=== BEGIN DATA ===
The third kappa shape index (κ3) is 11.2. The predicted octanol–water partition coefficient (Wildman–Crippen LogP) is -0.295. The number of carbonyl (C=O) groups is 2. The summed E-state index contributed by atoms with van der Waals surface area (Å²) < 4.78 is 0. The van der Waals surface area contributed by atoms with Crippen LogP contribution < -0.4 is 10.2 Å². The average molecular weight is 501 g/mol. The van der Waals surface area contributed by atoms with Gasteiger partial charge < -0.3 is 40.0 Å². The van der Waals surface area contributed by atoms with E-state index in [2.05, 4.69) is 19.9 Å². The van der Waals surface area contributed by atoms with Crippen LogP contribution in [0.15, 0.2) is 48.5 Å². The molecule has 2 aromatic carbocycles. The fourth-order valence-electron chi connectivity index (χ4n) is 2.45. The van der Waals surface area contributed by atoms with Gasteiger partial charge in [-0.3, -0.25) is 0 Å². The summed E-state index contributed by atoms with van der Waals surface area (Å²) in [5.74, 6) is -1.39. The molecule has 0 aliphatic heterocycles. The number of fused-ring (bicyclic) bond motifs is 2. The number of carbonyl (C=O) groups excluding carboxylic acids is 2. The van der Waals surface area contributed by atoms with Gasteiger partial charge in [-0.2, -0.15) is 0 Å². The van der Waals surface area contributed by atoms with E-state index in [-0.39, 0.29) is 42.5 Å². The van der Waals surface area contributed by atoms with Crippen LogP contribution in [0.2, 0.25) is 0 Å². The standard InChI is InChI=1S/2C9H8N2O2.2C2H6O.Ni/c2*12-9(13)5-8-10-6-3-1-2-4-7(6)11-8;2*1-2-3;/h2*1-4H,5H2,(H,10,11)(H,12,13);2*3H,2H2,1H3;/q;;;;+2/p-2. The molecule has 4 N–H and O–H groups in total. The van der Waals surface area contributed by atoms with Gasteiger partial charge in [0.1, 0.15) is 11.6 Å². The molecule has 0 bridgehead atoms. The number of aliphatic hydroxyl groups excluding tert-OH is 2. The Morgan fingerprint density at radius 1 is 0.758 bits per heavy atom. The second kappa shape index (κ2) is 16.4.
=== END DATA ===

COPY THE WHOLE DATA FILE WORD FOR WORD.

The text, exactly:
The third kappa shape index (κ3) is 11.2. The predicted octanol–water partition coefficient (Wildman–Crippen LogP) is -0.295. The number of carbonyl (C=O) groups is 2. The summed E-state index contributed by atoms with van der Waals surface area (Å²) < 4.78 is 0. The van der Waals surface area contributed by atoms with Crippen LogP contribution < -0.4 is 10.2 Å². The average molecular weight is 501 g/mol. The van der Waals surface area contributed by atoms with Gasteiger partial charge < -0.3 is 40.0 Å². The van der Waals surface area contributed by atoms with E-state index in [2.05, 4.69) is 19.9 Å². The van der Waals surface area contributed by atoms with Crippen LogP contribution in [0.15, 0.2) is 48.5 Å². The molecule has 2 aromatic carbocycles. The fourth-order valence-electron chi connectivity index (χ4n) is 2.45. The van der Waals surface area contributed by atoms with Gasteiger partial charge in [-0.3, -0.25) is 0 Å². The summed E-state index contributed by atoms with van der Waals surface area (Å²) in [5.74, 6) is -1.39. The molecule has 0 aliphatic heterocycles. The number of fused-ring (bicyclic) bond motifs is 2. The number of carbonyl (C=O) groups excluding carboxylic acids is 2. The van der Waals surface area contributed by atoms with Gasteiger partial charge in [-0.2, -0.15) is 0 Å². The van der Waals surface area contributed by atoms with E-state index in [-0.39, 0.29) is 42.5 Å². The van der Waals surface area contributed by atoms with Crippen LogP contribution in [0.2, 0.25) is 0 Å². The standard InChI is InChI=1S/2C9H8N2O2.2C2H6O.Ni/c2*12-9(13)5-8-10-6-3-1-2-4-7(6)11-8;2*1-2-3;/h2*1-4H,5H2,(H,10,11)(H,12,13);2*3H,2H2,1H3;/q;;;;+2/p-2. The molecule has 4 N–H and O–H groups in total. The van der Waals surface area contributed by atoms with Gasteiger partial charge in [0.1, 0.15) is 11.6 Å². The molecule has 0 bridgehead atoms. The number of aliphatic hydroxyl groups excluding tert-OH is 2. The Morgan fingerprint density at radius 1 is 0.758 bits per heavy atom. The second kappa shape index (κ2) is 16.4.